Subclass Magnoliidae includes 8 orders, 39 families and about 11,000 species. Families included by Cronquist in this subclass show a tendency for retention of primitive features and, regardless of the classification system, most are placed at the base of the dicot lineage.
The most archaic element of the Subclass, families of the largest Order, the Magnoliales tend to express the highest level primitive features, as originally defined by Charles Bessey (photo) in his description what the first angiosperm might have been like:
1. A woody, dicot-like plant - maybe arborescent, but more likely a fruticose, shrubby plant of seasonally dry, sub-tropical habitats
2. LEAVES were simple, persisent (evergreen), entire, alternate, pinnately veined, glabrous, and probably stipulate
3. FLOWERS were solitary, terminal, perfect, actinomorphic, with no connation or adnation. The numerous floral parts of this flower were spirally arranged on an elongate floral axis.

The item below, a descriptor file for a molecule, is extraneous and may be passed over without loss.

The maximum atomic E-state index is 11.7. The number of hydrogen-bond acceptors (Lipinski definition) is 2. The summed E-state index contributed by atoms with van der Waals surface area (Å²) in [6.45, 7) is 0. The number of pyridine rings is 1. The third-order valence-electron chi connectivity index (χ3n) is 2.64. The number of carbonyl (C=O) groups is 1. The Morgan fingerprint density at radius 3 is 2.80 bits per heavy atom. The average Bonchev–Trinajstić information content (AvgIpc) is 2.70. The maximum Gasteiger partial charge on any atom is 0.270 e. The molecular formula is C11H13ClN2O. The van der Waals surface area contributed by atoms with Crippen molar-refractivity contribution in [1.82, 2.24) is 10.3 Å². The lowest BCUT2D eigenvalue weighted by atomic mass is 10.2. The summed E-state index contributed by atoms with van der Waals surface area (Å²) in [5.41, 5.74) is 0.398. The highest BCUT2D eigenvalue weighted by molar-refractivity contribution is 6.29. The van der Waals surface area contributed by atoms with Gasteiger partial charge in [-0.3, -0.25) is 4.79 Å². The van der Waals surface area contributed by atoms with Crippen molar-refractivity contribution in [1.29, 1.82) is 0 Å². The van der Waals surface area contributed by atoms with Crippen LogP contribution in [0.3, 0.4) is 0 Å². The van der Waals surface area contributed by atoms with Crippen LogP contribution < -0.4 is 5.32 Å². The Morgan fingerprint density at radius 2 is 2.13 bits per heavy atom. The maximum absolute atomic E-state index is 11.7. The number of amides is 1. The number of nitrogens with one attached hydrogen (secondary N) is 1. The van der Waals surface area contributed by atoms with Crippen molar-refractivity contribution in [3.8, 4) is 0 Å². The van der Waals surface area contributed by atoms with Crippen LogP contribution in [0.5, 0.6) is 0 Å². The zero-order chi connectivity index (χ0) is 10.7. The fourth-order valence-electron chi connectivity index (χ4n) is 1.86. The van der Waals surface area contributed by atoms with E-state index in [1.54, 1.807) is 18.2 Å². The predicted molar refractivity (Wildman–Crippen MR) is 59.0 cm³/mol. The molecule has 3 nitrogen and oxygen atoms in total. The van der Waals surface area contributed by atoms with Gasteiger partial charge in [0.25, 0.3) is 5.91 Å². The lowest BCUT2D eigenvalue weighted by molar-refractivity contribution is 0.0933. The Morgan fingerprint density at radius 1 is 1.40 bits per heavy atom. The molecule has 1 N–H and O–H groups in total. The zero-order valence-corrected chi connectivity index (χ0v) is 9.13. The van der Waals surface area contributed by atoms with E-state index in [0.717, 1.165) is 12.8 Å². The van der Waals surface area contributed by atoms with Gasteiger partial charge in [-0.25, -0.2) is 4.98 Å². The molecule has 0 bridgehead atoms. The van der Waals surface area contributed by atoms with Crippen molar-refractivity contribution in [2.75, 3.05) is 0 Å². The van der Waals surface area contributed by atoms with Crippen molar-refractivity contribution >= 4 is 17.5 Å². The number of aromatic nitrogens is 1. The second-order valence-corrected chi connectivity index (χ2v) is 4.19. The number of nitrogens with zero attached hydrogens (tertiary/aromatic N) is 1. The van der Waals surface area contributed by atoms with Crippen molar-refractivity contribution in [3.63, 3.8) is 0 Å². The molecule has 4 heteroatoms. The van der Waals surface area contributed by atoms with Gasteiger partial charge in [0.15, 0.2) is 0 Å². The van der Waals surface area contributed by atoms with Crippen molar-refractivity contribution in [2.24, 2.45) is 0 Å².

PERIANTH: many parted with poor differentiation between appendages of the corolla and calyx (TEPALS)
ANDROECIUM: many stamens that were broad and laminar (no distinct filament)
GYNOECIUM: apocarpous and producing a FOLLICLE
The flowers were probably adapted for insect pollination (entomophilous), most likely beetles, as opposed to wind pollination (anemophilous).
Our survey of this basal group will start with the
and touch on representatives of other Orders of the Subclass. The
alignment and sequence of Orders depicted above represents Cronquist's
placement relative to the Magnoliales in terms of structural
His terminal group - the Papaverales - is made up of herbaceous,
plants. Our coverage of the Subclass Magnoliidae will include:
See Wikipedia page for
a comparative view of different taxonomic treatments of this general